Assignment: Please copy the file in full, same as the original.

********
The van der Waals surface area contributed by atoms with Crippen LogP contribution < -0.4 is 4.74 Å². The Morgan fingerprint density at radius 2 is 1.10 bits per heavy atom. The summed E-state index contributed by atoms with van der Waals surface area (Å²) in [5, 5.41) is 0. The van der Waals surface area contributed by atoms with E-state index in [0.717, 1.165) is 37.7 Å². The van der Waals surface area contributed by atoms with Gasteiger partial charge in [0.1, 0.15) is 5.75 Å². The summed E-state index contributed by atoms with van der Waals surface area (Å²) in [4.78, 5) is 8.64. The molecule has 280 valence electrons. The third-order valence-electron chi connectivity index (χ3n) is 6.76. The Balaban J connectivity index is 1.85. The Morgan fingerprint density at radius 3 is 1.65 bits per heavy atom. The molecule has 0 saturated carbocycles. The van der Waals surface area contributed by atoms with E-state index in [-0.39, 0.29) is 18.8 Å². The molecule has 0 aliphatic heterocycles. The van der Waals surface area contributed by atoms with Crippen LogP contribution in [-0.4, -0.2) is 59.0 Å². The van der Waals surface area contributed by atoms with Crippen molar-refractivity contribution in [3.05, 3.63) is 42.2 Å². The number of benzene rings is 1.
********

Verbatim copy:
The van der Waals surface area contributed by atoms with Crippen LogP contribution < -0.4 is 4.74 Å². The Morgan fingerprint density at radius 2 is 1.10 bits per heavy atom. The summed E-state index contributed by atoms with van der Waals surface area (Å²) in [5, 5.41) is 0. The van der Waals surface area contributed by atoms with E-state index in [0.717, 1.165) is 37.7 Å². The van der Waals surface area contributed by atoms with Gasteiger partial charge in [0.1, 0.15) is 5.75 Å². The summed E-state index contributed by atoms with van der Waals surface area (Å²) in [4.78, 5) is 8.64. The molecule has 280 valence electrons. The third-order valence-electron chi connectivity index (χ3n) is 6.76. The Balaban J connectivity index is 1.85. The Morgan fingerprint density at radius 3 is 1.65 bits per heavy atom. The molecule has 0 saturated carbocycles. The van der Waals surface area contributed by atoms with E-state index in [-0.39, 0.29) is 18.8 Å². The molecule has 0 aliphatic heterocycles. The van der Waals surface area contributed by atoms with Crippen LogP contribution in [-0.4, -0.2) is 59.0 Å². The van der Waals surface area contributed by atoms with Crippen molar-refractivity contribution in [3.05, 3.63) is 42.2 Å². The number of benzene rings is 1.